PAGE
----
Game companies do not accept scripts or ideas sent to them. Most of them state that they will destroy things sent to them without request immediately without reading them to protect themselves from "they stole my idea" claims later on.

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you can try sending queries out though. Write a letter saying "Hi, i'm so and so. I wrote a game design involving X,Y, and Z. I think that it would be a great game for your company because A, B, and C. Would you be interested in looking at the fulll game design document?"

 

now, odds are that they're respond with "Thanks, but we already have a full plate" but you never know.

 

 

The next track is trying to get a low level position with a game company then pitching it internally. Many companies will take the time to at least look at employee pitches, plus you may be able to get a designer to take a look at your rough draft and give you polishing pointers.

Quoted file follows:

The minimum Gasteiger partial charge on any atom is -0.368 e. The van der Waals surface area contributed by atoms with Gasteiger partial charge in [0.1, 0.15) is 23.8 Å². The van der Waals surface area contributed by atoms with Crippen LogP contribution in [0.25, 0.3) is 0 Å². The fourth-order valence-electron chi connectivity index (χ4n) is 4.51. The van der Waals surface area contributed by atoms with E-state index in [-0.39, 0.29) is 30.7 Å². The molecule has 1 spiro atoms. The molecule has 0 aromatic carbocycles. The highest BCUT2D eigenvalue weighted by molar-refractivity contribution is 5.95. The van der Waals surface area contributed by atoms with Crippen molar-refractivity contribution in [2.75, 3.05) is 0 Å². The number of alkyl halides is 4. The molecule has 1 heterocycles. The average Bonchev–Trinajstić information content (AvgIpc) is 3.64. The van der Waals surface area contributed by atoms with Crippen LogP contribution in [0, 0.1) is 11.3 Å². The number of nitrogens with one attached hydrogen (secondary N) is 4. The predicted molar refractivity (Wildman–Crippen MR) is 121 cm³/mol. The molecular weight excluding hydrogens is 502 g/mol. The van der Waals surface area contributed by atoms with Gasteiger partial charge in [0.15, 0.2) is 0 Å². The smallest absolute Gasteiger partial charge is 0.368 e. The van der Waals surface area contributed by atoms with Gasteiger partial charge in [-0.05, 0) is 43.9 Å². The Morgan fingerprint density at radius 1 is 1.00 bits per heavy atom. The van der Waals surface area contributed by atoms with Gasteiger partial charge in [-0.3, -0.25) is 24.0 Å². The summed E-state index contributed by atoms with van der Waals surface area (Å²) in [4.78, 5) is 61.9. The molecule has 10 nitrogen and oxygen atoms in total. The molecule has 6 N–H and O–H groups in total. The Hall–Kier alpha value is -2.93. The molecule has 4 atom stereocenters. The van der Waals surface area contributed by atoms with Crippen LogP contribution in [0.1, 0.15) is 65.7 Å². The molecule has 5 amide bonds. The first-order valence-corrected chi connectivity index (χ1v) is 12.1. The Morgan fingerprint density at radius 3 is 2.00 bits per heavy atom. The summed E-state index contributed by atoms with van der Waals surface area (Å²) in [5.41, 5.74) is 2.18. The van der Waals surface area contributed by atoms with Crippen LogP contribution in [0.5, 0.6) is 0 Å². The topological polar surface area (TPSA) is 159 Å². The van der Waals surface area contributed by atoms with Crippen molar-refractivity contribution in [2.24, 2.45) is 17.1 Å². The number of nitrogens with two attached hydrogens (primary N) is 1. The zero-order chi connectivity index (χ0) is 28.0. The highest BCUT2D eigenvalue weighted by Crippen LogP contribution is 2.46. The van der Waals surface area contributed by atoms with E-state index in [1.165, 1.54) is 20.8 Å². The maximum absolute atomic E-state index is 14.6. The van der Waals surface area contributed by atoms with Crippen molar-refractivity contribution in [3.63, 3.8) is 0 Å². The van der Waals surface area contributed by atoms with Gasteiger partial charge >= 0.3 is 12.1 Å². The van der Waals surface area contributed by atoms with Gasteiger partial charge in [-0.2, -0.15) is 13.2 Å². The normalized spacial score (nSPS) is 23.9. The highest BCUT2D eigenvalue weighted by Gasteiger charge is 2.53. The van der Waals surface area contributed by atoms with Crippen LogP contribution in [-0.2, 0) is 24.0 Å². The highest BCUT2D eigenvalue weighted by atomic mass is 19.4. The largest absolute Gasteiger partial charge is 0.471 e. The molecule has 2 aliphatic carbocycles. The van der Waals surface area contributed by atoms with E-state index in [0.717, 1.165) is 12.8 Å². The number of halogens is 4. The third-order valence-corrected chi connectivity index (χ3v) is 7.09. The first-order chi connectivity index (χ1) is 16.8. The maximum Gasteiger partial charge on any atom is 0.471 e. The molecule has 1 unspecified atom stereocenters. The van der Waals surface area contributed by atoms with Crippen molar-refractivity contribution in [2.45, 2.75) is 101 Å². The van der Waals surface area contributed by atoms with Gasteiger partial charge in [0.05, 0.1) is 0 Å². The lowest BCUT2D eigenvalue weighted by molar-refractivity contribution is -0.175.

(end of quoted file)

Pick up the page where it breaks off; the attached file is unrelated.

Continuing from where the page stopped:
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The next track is trying to get a low level position with a game company then pitching it internally. Many companies will take the time to at least look at employee pitches, plus you may be able to get a designer to take a look at your rough draft and give you polishing pointers.

 

This is a very, very (veryvery) long shot. Pitching from outside the company is even more unlikely. If you have a *great* idea, best way to make it work for you is to scrounge up a team and bust ass until you have something playable.

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There was a developer here in vancouver, I think it was Radical, that had a really good policy. Apparently when you pitch a project internally, you have to give up the rights to the idea. If they use it they have to credit you, but you can't take it anywhere else. This leads to people hordeing their ideas because they're afraid it will be rejected and they'll lose it. Radical decided that if they let their employees keep their ideas if its rejected, then more employees would bring their ideas forward and they'll end up with more potential IPs. Personally, I don;t know why more companies don't do this.

The area between the balls and the butt is a hotbed of terrorist activity.